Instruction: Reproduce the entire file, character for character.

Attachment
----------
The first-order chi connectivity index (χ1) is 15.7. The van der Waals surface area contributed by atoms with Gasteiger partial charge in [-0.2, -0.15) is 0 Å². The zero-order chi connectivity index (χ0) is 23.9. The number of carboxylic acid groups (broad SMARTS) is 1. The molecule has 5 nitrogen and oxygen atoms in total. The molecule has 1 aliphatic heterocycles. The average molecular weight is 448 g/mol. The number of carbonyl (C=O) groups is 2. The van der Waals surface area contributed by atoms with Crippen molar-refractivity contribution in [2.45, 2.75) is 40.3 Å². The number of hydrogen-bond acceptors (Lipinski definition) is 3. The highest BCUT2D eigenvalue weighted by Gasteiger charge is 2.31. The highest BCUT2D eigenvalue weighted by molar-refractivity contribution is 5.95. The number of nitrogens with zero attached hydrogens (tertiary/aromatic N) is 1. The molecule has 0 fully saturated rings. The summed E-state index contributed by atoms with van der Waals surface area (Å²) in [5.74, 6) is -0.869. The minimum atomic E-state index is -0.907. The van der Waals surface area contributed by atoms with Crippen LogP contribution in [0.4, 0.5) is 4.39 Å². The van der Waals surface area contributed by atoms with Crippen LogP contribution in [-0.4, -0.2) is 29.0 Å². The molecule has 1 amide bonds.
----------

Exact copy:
The first-order chi connectivity index (χ1) is 15.7. The van der Waals surface area contributed by atoms with Gasteiger partial charge in [-0.2, -0.15) is 0 Å². The zero-order chi connectivity index (χ0) is 23.9. The number of carboxylic acid groups (broad SMARTS) is 1. The molecule has 5 nitrogen and oxygen atoms in total. The molecule has 1 aliphatic heterocycles. The average molecular weight is 448 g/mol. The number of carbonyl (C=O) groups is 2. The van der Waals surface area contributed by atoms with Crippen molar-refractivity contribution in [2.45, 2.75) is 40.3 Å². The number of hydrogen-bond acceptors (Lipinski definition) is 3. The highest BCUT2D eigenvalue weighted by Gasteiger charge is 2.31. The highest BCUT2D eigenvalue weighted by molar-refractivity contribution is 5.95. The number of nitrogens with zero attached hydrogens (tertiary/aromatic N) is 1. The molecule has 0 fully saturated rings. The summed E-state index contributed by atoms with van der Waals surface area (Å²) in [5.74, 6) is -0.869. The minimum atomic E-state index is -0.907. The van der Waals surface area contributed by atoms with Crippen LogP contribution in [0.4, 0.5) is 4.39 Å². The van der Waals surface area contributed by atoms with Crippen LogP contribution in [-0.4, -0.2) is 29.0 Å². The molecule has 1 amide bonds.